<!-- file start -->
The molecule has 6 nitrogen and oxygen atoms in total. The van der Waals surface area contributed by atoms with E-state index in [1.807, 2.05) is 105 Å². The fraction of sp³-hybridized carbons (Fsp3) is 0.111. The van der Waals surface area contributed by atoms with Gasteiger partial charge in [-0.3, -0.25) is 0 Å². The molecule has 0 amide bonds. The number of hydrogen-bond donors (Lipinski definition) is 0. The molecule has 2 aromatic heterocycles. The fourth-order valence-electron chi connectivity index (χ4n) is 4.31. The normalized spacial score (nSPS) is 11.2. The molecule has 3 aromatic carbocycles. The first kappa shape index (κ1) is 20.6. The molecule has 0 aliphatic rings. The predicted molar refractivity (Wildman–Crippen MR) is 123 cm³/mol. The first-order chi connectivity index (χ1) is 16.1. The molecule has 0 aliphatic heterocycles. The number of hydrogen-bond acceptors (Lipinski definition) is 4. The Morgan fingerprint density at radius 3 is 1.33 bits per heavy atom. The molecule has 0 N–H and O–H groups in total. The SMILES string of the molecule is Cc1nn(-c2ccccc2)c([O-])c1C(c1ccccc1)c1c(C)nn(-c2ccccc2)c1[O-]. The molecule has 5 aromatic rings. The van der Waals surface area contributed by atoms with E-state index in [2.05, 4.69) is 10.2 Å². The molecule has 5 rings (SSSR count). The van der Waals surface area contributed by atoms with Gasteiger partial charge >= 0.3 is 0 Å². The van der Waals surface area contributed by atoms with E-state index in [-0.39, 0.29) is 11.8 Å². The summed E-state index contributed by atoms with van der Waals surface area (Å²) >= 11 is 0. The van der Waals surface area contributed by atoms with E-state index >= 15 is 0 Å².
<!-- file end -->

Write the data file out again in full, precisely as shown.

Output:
The molecule has 6 nitrogen and oxygen atoms in total. The van der Waals surface area contributed by atoms with E-state index in [1.807, 2.05) is 105 Å². The fraction of sp³-hybridized carbons (Fsp3) is 0.111. The van der Waals surface area contributed by atoms with Gasteiger partial charge in [-0.3, -0.25) is 0 Å². The molecule has 0 amide bonds. The number of hydrogen-bond donors (Lipinski definition) is 0. The molecule has 2 aromatic heterocycles. The fourth-order valence-electron chi connectivity index (χ4n) is 4.31. The normalized spacial score (nSPS) is 11.2. The molecule has 3 aromatic carbocycles. The first kappa shape index (κ1) is 20.6. The molecule has 0 aliphatic rings. The predicted molar refractivity (Wildman–Crippen MR) is 123 cm³/mol. The first-order chi connectivity index (χ1) is 16.1. The molecule has 0 aliphatic heterocycles. The number of hydrogen-bond acceptors (Lipinski definition) is 4. The Morgan fingerprint density at radius 3 is 1.33 bits per heavy atom. The molecule has 0 N–H and O–H groups in total. The SMILES string of the molecule is Cc1nn(-c2ccccc2)c([O-])c1C(c1ccccc1)c1c(C)nn(-c2ccccc2)c1[O-]. The molecule has 5 aromatic rings. The van der Waals surface area contributed by atoms with E-state index in [2.05, 4.69) is 10.2 Å². The molecule has 5 rings (SSSR count). The van der Waals surface area contributed by atoms with Gasteiger partial charge >= 0.3 is 0 Å². The van der Waals surface area contributed by atoms with E-state index in [-0.39, 0.29) is 11.8 Å². The summed E-state index contributed by atoms with van der Waals surface area (Å²) >= 11 is 0. The van der Waals surface area contributed by atoms with E-state index >= 15 is 0 Å².